Have you ever felt overwhelmed by the amount of materials, resources and "Pinterest Perfect" early childhood activities and plans that are out there? So often, we as early childhood educators can get lost in the overwhelming ocean of opportunities that the world claims children MUST experience. As a child care provider, this can leave me lost with feelings of exhaustion and complete discouragement! How about you? Instead of drowning in doubt about our capabilities, let's work together and support one another in our passion for growing children!
I think it's of great benefit for early childhood educators to share about the natural ways they incorporate childhood development into their time spent with kids. It's important to motivate each other to see the value and the success found in simplicity. In preparing to celebrate Week of the Young Child, I want to share a bundle of basics that can help kick off a week of intentionality without the internal anxiety of "Perfection Planning." I love this week of celebrating, because having a theme is always a great way to stay focused. We are planning a full week of fun that is themed from start to finish including Music Monday, Tasty Tuesday, Work Together Wednesday, Artsy Thursday and Family Friday. I have found a few helpful tips to take each theme a step further during the planning process and for bringing these about naturally to children in your care.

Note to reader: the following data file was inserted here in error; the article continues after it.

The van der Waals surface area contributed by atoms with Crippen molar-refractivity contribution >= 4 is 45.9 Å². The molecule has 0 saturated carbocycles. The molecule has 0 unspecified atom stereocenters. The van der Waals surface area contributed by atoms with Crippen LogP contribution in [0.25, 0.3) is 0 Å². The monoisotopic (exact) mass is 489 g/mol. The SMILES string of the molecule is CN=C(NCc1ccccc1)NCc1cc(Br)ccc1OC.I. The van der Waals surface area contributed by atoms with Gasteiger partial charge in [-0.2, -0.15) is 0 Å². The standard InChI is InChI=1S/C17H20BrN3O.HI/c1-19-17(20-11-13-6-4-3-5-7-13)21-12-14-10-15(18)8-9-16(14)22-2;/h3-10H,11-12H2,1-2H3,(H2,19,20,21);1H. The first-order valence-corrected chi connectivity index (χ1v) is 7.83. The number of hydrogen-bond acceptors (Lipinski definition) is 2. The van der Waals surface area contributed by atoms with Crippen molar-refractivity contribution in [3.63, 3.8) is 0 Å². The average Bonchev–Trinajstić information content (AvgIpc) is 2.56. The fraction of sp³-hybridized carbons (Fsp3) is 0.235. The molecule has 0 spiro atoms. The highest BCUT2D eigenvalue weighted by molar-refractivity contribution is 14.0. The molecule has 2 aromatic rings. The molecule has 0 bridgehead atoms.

To get started, for each day's theme, consider the following:
For so many early childhood educators, we can feel limited by our space or lack thereof. For each day's theme, find a spot in your program that is workable to go along with your theme. It doesn't have to be the super-sized play place, equipped with ball-pits and slides, etc. Rather, just a space that has enough room and has been created with intentional thoughts of your specific theme. For example, Music Monday: find a small corner of your play area to set up as a "Stage of Performing Arts." Read a rhyming book or teach a finger play, then allow children some time on stage to perform their favorite part. This stage can be created with the simplest of materials. And let the children's imagination and creativity take off from there!
Next, take time to grow your understanding of early childhood brain development.
Physical Development - Social Development - Language Development - Cognitive Development
Knowing the WHY behind our work keeps us passionate and positive. It also reassures us of our purpose. If we stay intentional with these early years, we plan for children in our care to grow and succeed in all levels of their development. Peter Mangione of West Ed recommends a great video for understanding early childhood brain development and the significance of a responsive relationship between children and their caregivers.
Child Care Teacher Tool! Video "Brain Architecture"
Take some time to pause your planning and soak in some new or refresher information about why we do what we do. The week of early childhood activities and care of children in general both require a relationship between the caregiver and child. Being responsive to a child affects all areas of that child's development. Remember: Our work is their play - TOGETHER WE ARE BUILDING BRAINS!